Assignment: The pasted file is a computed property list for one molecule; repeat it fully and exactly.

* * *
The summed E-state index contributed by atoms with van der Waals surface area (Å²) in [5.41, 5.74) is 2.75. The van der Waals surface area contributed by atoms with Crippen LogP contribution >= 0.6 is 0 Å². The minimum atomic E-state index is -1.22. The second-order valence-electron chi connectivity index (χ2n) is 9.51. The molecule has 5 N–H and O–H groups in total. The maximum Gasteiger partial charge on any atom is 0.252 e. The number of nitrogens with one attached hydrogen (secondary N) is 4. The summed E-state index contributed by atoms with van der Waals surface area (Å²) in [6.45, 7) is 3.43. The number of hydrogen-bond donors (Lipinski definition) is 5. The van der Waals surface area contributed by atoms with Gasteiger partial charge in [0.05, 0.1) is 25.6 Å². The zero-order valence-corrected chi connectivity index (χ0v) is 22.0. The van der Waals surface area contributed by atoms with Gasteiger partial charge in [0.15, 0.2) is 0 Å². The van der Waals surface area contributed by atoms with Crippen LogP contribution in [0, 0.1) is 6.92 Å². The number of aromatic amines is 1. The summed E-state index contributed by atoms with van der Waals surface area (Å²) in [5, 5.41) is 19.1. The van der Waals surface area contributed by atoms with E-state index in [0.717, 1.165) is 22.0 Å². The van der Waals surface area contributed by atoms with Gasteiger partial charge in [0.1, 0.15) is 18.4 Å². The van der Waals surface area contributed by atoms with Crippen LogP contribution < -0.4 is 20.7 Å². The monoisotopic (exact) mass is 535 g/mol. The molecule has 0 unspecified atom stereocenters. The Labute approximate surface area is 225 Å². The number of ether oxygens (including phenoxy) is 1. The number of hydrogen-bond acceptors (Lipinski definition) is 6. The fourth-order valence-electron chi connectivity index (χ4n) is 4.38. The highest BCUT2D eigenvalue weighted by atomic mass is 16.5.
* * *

The summed E-state index contributed by atoms with van der Waals surface area (Å²) in [5.41, 5.74) is 2.75. The van der Waals surface area contributed by atoms with Crippen LogP contribution >= 0.6 is 0 Å². The minimum atomic E-state index is -1.22. The second-order valence-electron chi connectivity index (χ2n) is 9.51. The molecule has 5 N–H and O–H groups in total. The maximum Gasteiger partial charge on any atom is 0.252 e. The number of nitrogens with one attached hydrogen (secondary N) is 4. The summed E-state index contributed by atoms with van der Waals surface area (Å²) in [6.45, 7) is 3.43. The number of hydrogen-bond donors (Lipinski definition) is 5. The van der Waals surface area contributed by atoms with Gasteiger partial charge in [0.05, 0.1) is 25.6 Å². The zero-order valence-corrected chi connectivity index (χ0v) is 22.0. The van der Waals surface area contributed by atoms with Gasteiger partial charge in [0.15, 0.2) is 0 Å². The van der Waals surface area contributed by atoms with Crippen LogP contribution in [0, 0.1) is 6.92 Å². The number of aromatic amines is 1. The summed E-state index contributed by atoms with van der Waals surface area (Å²) in [5, 5.41) is 19.1. The van der Waals surface area contributed by atoms with E-state index in [0.717, 1.165) is 22.0 Å². The van der Waals surface area contributed by atoms with Gasteiger partial charge in [0.1, 0.15) is 18.4 Å². The van der Waals surface area contributed by atoms with Crippen LogP contribution < -0.4 is 20.7 Å². The monoisotopic (exact) mass is 535 g/mol. The molecule has 0 unspecified atom stereocenters. The Labute approximate surface area is 225 Å². The number of ether oxygens (including phenoxy) is 1. The number of hydrogen-bond acceptors (Lipinski definition) is 6. The fourth-order valence-electron chi connectivity index (χ4n) is 4.38. The highest BCUT2D eigenvalue weighted by atomic mass is 16.5.